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Linn was one of the rooms which, thanks to the breadth of their product line, was able to control their whole system, and this paid obvious dividends. A Linn Ikemi, Kairn, pair of 2250's in active mode, and Ninka speakers made all of my CD's sound musical and satisfying. I would call the system more appealing than revealing, but I am not drawn to overly euphonic sounding systems and I happily returned to the Linn room several times. The audience in the Linn room liked my Huggett/Koopman recording!

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The new Quad 21L dynamic speakers, floor standing versions of the popular 11L's sounded very, very good in an all-Quad system that included their 99-CDP CD player and 909 integrated amplifier. If you could take the room out of the equation, I could have raised the rating to superb. Clearly this is a new direction for Quad, embarked on with care and I'm sure, some trepidation. They needn't have worried. All of my CD's sounded very satisfying.

A fine example of a system of mixed brands assembled lovingly and wisely included a Creek CD53 digital source, Creek 5350SE integrated amplifier, and Visonic Concept 3 speakers from Germany. This was one of the best sounding systems in the show for me, and it demonstrates how show experience and judgment about component matching can pay off. A very natural sound, absolutely without artificial warmth and with no hyped upper mids either. Modest and involving compared with many systems I heard that aimed for more and achieved far less. (Sad to say, my photo of this system came out gray.)

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One of the best sounding rooms, which I am duty bound to recognize on its merits despite my new connection with the demonstrator, was another of those in which the demonstrator clearly knew how to match equipment and turn the limitations of the room to his advantage. Using an Audomeca digital source (for which they have become the Canadian distributor) and Martin Logan speakers, which have been the designer's reference for years, Blue Circle offered one of their modest tubed preamplifiers, the BC21.1 and new hybrid stereo amplifiers, the 120 watt BC28. The system as a whole was among the most engaging and musical I heard. Also hiding off in a corner was a new all-solid-state BC103 preamp promised for sometime later this year. It made a brief appearance in the system toward the end of the show and turned a hopeful head or two playing the Stravinsky CD.

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I spent a good deal of time in a room featuring a Tron Comet tubed preamplifier, David Berning ZH 270 amplifier, and floor-standing Merlins. The source was a now superceded Naim CDX. This was my prime example of a system that seemed to exhibit enormous promise but which was robbed of its potential by a lack of synergy among the components. Though it sounded close to perfect on analogue (the turntable is a DPS turntable from Germany) and nearly nailed my Huggett/Koopman CD, it seemed somewhat hard-shelled on digital material overall. The Naim and Merlin each contributed a touch of insistence to the mix that as a whole was generally more than the reportedly utterly neutral Berning and slightly warmer Tron Comet could counterbalance. I would like to have heard this system with a more appropriate digital source because the Tron, Berning and Merlin were clearly very happy together, a surprise given how often the latter is heard with warmer tube amps. I found myself listening through the lack of synergy in this room from time to time and heard enough good sound to make it worthy of mention.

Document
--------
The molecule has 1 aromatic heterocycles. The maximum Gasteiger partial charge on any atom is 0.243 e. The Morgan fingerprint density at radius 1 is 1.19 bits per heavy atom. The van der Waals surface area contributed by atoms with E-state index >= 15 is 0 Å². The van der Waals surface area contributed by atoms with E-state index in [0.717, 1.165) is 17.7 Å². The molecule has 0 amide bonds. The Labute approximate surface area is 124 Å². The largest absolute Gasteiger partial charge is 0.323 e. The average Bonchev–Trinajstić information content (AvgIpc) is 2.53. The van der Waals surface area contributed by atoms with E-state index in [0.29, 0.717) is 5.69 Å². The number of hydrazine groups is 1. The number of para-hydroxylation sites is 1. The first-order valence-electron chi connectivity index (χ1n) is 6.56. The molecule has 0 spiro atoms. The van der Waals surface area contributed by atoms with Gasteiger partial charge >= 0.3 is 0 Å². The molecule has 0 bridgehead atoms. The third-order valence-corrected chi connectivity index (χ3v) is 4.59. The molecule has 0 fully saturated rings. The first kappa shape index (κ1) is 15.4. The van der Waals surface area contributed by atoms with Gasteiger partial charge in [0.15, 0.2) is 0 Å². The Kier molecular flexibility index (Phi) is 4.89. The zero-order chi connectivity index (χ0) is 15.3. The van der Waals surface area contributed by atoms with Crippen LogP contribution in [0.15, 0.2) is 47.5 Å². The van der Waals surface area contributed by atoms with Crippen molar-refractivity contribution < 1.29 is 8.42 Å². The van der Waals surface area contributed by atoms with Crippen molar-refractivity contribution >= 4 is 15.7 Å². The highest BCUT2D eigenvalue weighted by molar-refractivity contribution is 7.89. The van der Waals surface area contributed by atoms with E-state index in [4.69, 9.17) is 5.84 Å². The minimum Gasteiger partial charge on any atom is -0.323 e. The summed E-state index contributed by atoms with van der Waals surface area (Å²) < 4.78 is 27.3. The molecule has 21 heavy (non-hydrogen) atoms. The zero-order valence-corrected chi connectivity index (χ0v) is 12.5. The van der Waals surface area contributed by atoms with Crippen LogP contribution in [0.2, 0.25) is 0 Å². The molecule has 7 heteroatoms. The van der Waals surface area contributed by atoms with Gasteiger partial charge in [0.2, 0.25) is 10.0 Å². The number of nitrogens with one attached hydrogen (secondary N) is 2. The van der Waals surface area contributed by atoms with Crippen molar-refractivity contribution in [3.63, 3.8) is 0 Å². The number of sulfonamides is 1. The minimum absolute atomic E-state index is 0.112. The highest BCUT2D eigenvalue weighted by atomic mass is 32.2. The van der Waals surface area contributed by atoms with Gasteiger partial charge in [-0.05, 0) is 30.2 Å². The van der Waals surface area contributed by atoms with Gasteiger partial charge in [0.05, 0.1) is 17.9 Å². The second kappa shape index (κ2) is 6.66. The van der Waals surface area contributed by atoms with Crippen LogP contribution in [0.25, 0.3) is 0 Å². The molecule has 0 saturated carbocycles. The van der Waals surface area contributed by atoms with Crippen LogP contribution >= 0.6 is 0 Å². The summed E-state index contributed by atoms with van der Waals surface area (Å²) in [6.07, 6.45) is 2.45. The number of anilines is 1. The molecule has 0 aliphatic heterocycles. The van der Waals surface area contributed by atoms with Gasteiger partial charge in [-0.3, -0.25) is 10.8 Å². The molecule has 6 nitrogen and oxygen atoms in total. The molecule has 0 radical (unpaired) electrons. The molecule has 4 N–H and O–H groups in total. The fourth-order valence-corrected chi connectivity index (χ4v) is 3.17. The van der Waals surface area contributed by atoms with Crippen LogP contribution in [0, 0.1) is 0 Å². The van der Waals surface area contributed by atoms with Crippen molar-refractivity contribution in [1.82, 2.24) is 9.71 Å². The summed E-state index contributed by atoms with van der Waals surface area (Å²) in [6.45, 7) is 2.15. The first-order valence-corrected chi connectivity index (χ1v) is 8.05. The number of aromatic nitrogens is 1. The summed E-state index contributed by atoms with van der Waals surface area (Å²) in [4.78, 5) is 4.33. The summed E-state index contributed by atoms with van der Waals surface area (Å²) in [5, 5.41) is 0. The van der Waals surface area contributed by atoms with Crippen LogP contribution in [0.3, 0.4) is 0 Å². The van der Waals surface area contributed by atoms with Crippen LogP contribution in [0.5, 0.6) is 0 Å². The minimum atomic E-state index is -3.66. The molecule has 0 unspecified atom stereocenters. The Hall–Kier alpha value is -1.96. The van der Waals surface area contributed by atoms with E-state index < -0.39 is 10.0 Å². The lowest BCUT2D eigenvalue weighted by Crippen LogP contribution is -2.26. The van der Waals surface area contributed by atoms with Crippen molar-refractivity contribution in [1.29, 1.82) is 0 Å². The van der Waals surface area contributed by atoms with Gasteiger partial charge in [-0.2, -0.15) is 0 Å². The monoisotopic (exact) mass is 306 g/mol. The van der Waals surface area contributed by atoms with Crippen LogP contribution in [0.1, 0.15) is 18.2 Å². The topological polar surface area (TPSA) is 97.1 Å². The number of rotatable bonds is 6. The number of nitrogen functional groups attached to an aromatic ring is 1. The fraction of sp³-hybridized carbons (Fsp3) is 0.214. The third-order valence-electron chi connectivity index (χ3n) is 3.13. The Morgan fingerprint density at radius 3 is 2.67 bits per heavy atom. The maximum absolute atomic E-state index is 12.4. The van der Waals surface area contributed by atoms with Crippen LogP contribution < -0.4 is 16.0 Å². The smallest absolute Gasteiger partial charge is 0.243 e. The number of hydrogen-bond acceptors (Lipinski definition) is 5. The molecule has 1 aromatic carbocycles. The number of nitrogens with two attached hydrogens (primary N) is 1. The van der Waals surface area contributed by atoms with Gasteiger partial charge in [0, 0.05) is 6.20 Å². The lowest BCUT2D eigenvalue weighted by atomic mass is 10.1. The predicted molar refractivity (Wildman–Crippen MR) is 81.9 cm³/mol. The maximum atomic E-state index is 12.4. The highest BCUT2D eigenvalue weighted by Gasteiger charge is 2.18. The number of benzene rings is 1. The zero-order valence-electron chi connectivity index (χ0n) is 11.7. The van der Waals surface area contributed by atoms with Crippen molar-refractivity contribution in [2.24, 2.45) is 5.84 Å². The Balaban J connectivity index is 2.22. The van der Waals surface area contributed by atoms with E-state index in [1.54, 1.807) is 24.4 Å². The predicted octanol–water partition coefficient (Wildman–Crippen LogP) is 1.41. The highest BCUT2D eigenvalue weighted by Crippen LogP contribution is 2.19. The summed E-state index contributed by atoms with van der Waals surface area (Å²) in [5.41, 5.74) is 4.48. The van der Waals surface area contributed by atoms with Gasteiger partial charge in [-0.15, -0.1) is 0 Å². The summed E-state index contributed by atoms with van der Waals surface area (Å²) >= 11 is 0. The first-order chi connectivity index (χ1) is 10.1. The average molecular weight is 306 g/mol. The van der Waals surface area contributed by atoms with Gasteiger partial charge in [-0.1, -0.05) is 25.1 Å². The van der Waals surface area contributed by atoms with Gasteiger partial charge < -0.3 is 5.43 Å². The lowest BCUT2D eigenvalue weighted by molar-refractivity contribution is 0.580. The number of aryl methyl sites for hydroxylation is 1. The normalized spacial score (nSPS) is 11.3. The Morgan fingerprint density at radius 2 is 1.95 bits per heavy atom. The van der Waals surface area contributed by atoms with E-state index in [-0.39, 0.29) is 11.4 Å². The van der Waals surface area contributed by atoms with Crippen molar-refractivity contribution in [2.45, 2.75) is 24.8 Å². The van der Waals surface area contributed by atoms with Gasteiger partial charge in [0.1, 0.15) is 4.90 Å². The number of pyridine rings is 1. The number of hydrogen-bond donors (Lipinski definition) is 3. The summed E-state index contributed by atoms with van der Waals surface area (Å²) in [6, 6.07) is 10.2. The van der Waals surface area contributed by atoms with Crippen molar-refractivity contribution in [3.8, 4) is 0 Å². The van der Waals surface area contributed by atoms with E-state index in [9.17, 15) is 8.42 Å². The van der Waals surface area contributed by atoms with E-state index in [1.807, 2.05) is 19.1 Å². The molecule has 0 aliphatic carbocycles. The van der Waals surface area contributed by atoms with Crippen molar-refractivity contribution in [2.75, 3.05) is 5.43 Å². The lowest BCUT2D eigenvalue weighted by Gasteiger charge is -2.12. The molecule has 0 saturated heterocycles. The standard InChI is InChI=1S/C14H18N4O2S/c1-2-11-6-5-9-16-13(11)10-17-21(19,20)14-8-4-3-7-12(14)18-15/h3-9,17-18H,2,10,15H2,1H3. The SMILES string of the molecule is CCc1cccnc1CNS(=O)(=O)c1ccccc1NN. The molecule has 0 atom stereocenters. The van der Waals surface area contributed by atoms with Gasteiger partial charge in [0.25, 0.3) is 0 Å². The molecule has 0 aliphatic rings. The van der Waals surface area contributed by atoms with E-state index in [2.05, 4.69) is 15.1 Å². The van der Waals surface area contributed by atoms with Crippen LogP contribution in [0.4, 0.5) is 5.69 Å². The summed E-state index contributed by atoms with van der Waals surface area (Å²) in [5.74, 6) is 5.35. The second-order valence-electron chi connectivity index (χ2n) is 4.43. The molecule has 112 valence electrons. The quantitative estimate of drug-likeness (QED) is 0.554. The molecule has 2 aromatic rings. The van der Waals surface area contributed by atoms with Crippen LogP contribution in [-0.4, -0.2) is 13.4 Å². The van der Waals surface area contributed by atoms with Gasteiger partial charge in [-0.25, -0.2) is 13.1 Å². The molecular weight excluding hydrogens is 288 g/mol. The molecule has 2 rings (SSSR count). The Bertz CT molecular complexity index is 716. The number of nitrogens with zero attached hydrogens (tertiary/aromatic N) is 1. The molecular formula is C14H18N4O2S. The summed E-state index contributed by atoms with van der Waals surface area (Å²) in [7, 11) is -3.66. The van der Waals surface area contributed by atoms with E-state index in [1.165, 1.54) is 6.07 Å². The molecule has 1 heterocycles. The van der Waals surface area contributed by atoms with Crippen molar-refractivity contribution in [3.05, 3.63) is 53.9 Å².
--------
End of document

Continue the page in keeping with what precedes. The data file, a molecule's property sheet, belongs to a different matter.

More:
I also spent time in a room featuring Manley electronics and Beauhorns, which sounded convincing on analogue material but a little too crisp on digital, thanks apparently to a new CD player called a Stella, which was singing a somewhat different tune than its companions. I have the impression that digital and horns are not a match made in heaven but will keep my mind open on this one. There was a promise to insert an Audio Research CD3 into the system later in the day, which alas, was not kept. The Manleys were, of course, lovely to look at.

This report is clearly not intended to be comprehensive or definitive. In true Positive-Feedback Online tradition, I see no reason to pillory the many systems I heard that suffered from a combination of the problems I cited above. I know from experience that much of the equipment that sounded profoundly unsatisfying at this show is in fact very good sounding equipment. The fact that some major names are missing from this brief survey can be attributed in part to my not wanting to criticize unfairly.

There were also a few marques conspicuously absent—Harbeth and Reynaud speakers in particular. Both would seem to fit well into a show like this and I hope they will consider visiting Montreal in the future.

Bob Neill is a part-time retail dealer for Blue Circle Audio.